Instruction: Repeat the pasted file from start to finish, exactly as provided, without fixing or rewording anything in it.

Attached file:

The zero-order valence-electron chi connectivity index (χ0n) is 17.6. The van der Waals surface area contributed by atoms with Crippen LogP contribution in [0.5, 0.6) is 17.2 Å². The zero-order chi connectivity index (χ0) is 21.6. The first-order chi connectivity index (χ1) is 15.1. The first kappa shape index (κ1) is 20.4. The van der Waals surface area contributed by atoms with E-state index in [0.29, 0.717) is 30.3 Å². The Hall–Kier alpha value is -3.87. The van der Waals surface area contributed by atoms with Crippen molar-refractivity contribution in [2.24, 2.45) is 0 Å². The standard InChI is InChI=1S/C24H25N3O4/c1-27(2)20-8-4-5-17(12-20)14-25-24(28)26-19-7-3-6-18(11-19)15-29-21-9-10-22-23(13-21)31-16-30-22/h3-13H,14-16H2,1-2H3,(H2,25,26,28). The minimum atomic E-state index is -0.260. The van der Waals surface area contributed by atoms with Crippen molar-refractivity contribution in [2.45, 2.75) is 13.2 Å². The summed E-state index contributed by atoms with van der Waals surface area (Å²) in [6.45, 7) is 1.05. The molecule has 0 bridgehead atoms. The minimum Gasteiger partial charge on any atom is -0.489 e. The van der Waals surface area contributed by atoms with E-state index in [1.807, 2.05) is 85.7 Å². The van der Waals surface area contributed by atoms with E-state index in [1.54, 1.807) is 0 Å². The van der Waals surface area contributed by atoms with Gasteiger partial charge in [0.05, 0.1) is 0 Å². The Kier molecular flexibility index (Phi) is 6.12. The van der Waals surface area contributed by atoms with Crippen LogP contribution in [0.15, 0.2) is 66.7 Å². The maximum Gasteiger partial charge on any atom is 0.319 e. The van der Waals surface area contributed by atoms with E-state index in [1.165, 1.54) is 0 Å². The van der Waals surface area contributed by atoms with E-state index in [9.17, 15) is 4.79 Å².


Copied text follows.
The zero-order valence-electron chi connectivity index (χ0n) is 17.6. The van der Waals surface area contributed by atoms with Crippen LogP contribution in [0.5, 0.6) is 17.2 Å². The zero-order chi connectivity index (χ0) is 21.6. The first-order chi connectivity index (χ1) is 15.1. The first kappa shape index (κ1) is 20.4. The van der Waals surface area contributed by atoms with E-state index in [0.29, 0.717) is 30.3 Å². The Hall–Kier alpha value is -3.87. The van der Waals surface area contributed by atoms with Crippen molar-refractivity contribution in [2.24, 2.45) is 0 Å². The standard InChI is InChI=1S/C24H25N3O4/c1-27(2)20-8-4-5-17(12-20)14-25-24(28)26-19-7-3-6-18(11-19)15-29-21-9-10-22-23(13-21)31-16-30-22/h3-13H,14-16H2,1-2H3,(H2,25,26,28). The minimum atomic E-state index is -0.260. The van der Waals surface area contributed by atoms with Crippen molar-refractivity contribution in [2.45, 2.75) is 13.2 Å². The summed E-state index contributed by atoms with van der Waals surface area (Å²) in [6.45, 7) is 1.05. The molecule has 0 bridgehead atoms. The minimum Gasteiger partial charge on any atom is -0.489 e. The van der Waals surface area contributed by atoms with E-state index in [1.807, 2.05) is 85.7 Å². The van der Waals surface area contributed by atoms with E-state index in [1.54, 1.807) is 0 Å². The van der Waals surface area contributed by atoms with Gasteiger partial charge in [0.05, 0.1) is 0 Å². The Kier molecular flexibility index (Phi) is 6.12. The van der Waals surface area contributed by atoms with Crippen LogP contribution in [0.15, 0.2) is 66.7 Å². The maximum Gasteiger partial charge on any atom is 0.319 e. The van der Waals surface area contributed by atoms with E-state index in [1.165, 1.54) is 0 Å². The van der Waals surface area contributed by atoms with E-state index in [9.17, 15) is 4.79 Å².